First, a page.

Legislative roundup, Feb. 23, 2021

The Santa Fe New Mexican
·4 min read

Feb. 23—Days remaining in session: 25

A win for vaccine opponents: Parents or legal guardians who oppose state-ordered vaccinations would have another reason to legally refuse a vaccine for their child under a bill that narrowly made it out of the Senate Health and Public Affairs Committee on Monday.

Senate Bill 232, sponsored by Sen. Gregg Schmedes, R-Tijeras, would add "for reasons of conscience" as the fourth reason a child should be granted an exemption from state-required immunizations. One of the existing reasons centers around medical exemptions and the other two pertain to religious objections.

"Like most New Mexicans, I believe decisions regarding vaccines are personal," Schmedes, a doctor, said in a statement. "No one should be forced to get a vaccine they feel uncomfortable receiving. The preservation of our right to refuse vaccinations is just as important as our right to access to them. This bill simply codifies your right to bodily autonomy."

The bill, which passed its first committee on a 4-3 vote, advances to the Senate Judiciary Committee.

Keeping kids in school: New Mexico's high school graduation rate is around 75 percent — about 10 percent lower than the national average. Sen. Michael Padilla, D-Albuquerque, has introduced Senate Bill 330, appropriating $200,000 to school districts around the state to help them assist those students.

School districts would apply for those funds, targeted at interventions for at-risk students identified through early warning systems. The idea is to ensure they have enough credits to graduate and enough qualifications to get a job. The legislation includes a one-year follow-up measure to keep track of students' progress.

The Senate Education Committee voted 5-3 Monday to pass the bill on to the Senate Finance Committee.

Graduation changes: Meanwhile, the House voted 66-1 to approve House Bill 83, introduced by Rep. G. Andrés Romero, D-Albuquerque and a high school history teacher, which would change graduation requirements for public school students. Among those changes: Students would switch to six class periods per semester or year for a total of 23 required credits to graduate. They would have to take Algebra I but not necessarily Algebra II, and they have the option of taking a half-credit of financial literacy or economics.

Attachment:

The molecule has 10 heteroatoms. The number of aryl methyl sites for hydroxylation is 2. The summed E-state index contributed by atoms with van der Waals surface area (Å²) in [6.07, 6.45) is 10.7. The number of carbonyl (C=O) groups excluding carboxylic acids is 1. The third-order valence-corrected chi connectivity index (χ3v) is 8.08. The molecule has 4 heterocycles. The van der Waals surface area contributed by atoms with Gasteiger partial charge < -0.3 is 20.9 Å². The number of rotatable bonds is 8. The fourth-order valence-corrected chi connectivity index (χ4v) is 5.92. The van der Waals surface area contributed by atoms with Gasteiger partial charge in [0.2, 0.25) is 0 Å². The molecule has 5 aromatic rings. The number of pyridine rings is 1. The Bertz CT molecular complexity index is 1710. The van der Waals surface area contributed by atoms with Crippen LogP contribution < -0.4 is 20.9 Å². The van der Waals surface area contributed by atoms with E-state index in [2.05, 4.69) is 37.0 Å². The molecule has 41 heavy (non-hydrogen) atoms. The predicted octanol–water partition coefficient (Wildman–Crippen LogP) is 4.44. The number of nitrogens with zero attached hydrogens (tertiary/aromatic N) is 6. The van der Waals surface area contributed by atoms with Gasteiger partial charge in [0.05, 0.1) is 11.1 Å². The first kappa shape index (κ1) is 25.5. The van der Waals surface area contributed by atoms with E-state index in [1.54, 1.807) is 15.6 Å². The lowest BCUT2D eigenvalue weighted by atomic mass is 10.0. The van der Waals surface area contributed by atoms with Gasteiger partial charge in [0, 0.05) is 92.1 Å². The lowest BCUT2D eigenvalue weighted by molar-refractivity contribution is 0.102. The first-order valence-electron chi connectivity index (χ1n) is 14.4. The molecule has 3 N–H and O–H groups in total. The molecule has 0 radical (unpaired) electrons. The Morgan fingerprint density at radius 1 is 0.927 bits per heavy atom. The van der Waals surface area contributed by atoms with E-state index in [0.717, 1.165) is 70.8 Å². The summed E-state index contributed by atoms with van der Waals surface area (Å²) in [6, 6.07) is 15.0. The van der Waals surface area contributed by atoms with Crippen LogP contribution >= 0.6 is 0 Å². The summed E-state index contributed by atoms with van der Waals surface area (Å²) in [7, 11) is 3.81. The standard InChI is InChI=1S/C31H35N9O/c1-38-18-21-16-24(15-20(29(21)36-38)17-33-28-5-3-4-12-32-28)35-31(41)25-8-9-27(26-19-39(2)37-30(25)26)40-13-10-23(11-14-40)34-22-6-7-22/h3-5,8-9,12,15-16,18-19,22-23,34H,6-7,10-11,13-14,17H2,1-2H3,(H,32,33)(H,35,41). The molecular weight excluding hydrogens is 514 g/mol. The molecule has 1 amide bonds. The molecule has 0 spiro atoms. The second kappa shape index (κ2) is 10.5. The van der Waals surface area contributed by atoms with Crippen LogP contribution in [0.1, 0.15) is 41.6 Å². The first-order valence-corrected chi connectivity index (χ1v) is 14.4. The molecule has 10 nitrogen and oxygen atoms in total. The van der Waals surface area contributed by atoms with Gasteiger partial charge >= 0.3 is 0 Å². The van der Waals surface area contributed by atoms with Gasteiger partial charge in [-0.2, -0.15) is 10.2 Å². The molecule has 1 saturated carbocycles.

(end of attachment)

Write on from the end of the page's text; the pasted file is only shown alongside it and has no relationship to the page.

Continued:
The bill also would allow students to take a capstone class — a long-term project exploring an interest, such as a professional or social issue — in lieu of a core subject.

"It's about giving students flexibility," Romero told the assembly.

The capstone class, for example, could help students learn talents they might need down the line in the workplace or college. The bill now goes to the Senate for consideration.

Small-loan interest rates: A bill that would cap the interest rate on small loans at 36 percent, down from the current 175 percent, is scheduled to be reconsidered Wednesday by the Senate Judiciary Committee.

Senate Bill 66 now includes a number of amendments, prompting lawmakers to request a substitute bill that incorporates the proposed changes. "If we're serious about this bill, we will have the substitute so we're not putting the next committee or the House ... through this process," said Sen. Mimi Stewart, D-Albuquerque.

Singing Serrato: For years the House of Representatives has had a policy of directing freshman lawmakers sing a tune when they introduce their first piece of legislation on the floor. Rep. Miguel P. García, D-Albuquerque, has been a longtime proponent of this tradition, and he told Rep. Linda Serrato, D-Santa Fe, it was her turn as she introduced House Bill 82.

In the past, some freshmen have balked, while others have belted out opera arias, country-western tunes, ranchera songs and other ditties. Serrato gamely took up the challenge, offering a bar from singer and rapper Lizzo's "Truth Hurts" and winning a bipartisan round of applause.

Anderson can croon, too: Way back in March 1915 the Legislature adopted Elizabeth Garrett's "Oh, Fair New Mexico" as the state song.

On Monday, Rep. Phelps Anderson, once a Republican, now a "declined to state" lawmaker from Roswell, warbled the song to an appreciative audience on the House floor. Rep. Miguel P. García reasoned that since Anderson switched political parties recently after voting with Democrats to repeal a decades-old law making performing an abortion a felony, he was a freshman and needed to prove it with a song. And so he did.

Homage to a fallen comrade: Rep. Gail Chasey, D-Albuquerque, announced during Monday's House floor session that former state Rep. Jack Thomas, a Democrat from Rio Rancho, had died. Thomas served in the House in 2009-10. Rep. Daymon Ely, D-Albuquerque, said you could not find a "more fun, committed public servant." An obituary in the Albuquerque Journal said Thomas, 78, died Feb. 17.

Quote of the day: "What we've often found is that it's kind of a game of whack-a-mole, and people find lots of ways to get around regulation." — Sen. Katy Duhigg, D-Albuquerque, speaking about legislation designed to clamp down on predatory lenders.

Follow Daniel J. Chacón on Twitter @danieljchacon.